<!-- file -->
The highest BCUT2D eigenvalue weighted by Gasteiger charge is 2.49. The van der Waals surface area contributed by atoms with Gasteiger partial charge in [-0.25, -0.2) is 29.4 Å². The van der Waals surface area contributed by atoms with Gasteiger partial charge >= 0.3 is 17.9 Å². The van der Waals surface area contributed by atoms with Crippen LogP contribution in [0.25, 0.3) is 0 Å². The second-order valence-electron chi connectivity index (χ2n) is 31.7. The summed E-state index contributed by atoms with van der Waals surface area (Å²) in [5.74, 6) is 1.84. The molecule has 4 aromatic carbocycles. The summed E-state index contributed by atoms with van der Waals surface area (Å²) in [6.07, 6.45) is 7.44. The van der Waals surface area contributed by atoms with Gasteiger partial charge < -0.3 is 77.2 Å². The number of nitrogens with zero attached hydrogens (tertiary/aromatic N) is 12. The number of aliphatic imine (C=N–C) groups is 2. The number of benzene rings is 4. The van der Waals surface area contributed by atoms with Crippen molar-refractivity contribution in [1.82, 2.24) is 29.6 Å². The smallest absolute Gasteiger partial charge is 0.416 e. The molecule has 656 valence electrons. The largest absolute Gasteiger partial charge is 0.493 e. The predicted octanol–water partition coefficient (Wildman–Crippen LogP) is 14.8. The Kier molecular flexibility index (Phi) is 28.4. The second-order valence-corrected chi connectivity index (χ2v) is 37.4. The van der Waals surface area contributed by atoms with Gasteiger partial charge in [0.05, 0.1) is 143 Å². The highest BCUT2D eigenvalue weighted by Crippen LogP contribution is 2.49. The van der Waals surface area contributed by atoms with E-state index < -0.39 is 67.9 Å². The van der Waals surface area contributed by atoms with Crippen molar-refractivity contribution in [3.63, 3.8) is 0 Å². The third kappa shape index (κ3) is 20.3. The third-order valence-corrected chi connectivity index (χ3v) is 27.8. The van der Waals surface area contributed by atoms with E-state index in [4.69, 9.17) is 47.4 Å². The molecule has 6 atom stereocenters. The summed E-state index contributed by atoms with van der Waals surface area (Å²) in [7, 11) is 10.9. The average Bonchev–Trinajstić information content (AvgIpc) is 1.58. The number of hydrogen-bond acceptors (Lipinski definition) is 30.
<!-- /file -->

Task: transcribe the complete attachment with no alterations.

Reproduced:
The highest BCUT2D eigenvalue weighted by Gasteiger charge is 2.49. The van der Waals surface area contributed by atoms with Gasteiger partial charge in [-0.25, -0.2) is 29.4 Å². The van der Waals surface area contributed by atoms with Gasteiger partial charge >= 0.3 is 17.9 Å². The van der Waals surface area contributed by atoms with Crippen LogP contribution in [0.25, 0.3) is 0 Å². The second-order valence-electron chi connectivity index (χ2n) is 31.7. The summed E-state index contributed by atoms with van der Waals surface area (Å²) in [5.74, 6) is 1.84. The molecule has 4 aromatic carbocycles. The summed E-state index contributed by atoms with van der Waals surface area (Å²) in [6.07, 6.45) is 7.44. The van der Waals surface area contributed by atoms with Gasteiger partial charge < -0.3 is 77.2 Å². The number of nitrogens with zero attached hydrogens (tertiary/aromatic N) is 12. The number of aliphatic imine (C=N–C) groups is 2. The number of benzene rings is 4. The van der Waals surface area contributed by atoms with Crippen molar-refractivity contribution in [1.82, 2.24) is 29.6 Å². The smallest absolute Gasteiger partial charge is 0.416 e. The molecule has 656 valence electrons. The largest absolute Gasteiger partial charge is 0.493 e. The predicted octanol–water partition coefficient (Wildman–Crippen LogP) is 14.8. The Kier molecular flexibility index (Phi) is 28.4. The second-order valence-corrected chi connectivity index (χ2v) is 37.4. The van der Waals surface area contributed by atoms with Gasteiger partial charge in [0.05, 0.1) is 143 Å². The highest BCUT2D eigenvalue weighted by Crippen LogP contribution is 2.49. The van der Waals surface area contributed by atoms with E-state index < -0.39 is 67.9 Å². The van der Waals surface area contributed by atoms with Crippen molar-refractivity contribution in [3.63, 3.8) is 0 Å². The third kappa shape index (κ3) is 20.3. The third-order valence-corrected chi connectivity index (χ3v) is 27.8. The van der Waals surface area contributed by atoms with E-state index in [4.69, 9.17) is 47.4 Å². The molecule has 6 atom stereocenters. The summed E-state index contributed by atoms with van der Waals surface area (Å²) in [7, 11) is 10.9. The average Bonchev–Trinajstić information content (AvgIpc) is 1.58. The number of hydrogen-bond acceptors (Lipinski definition) is 30.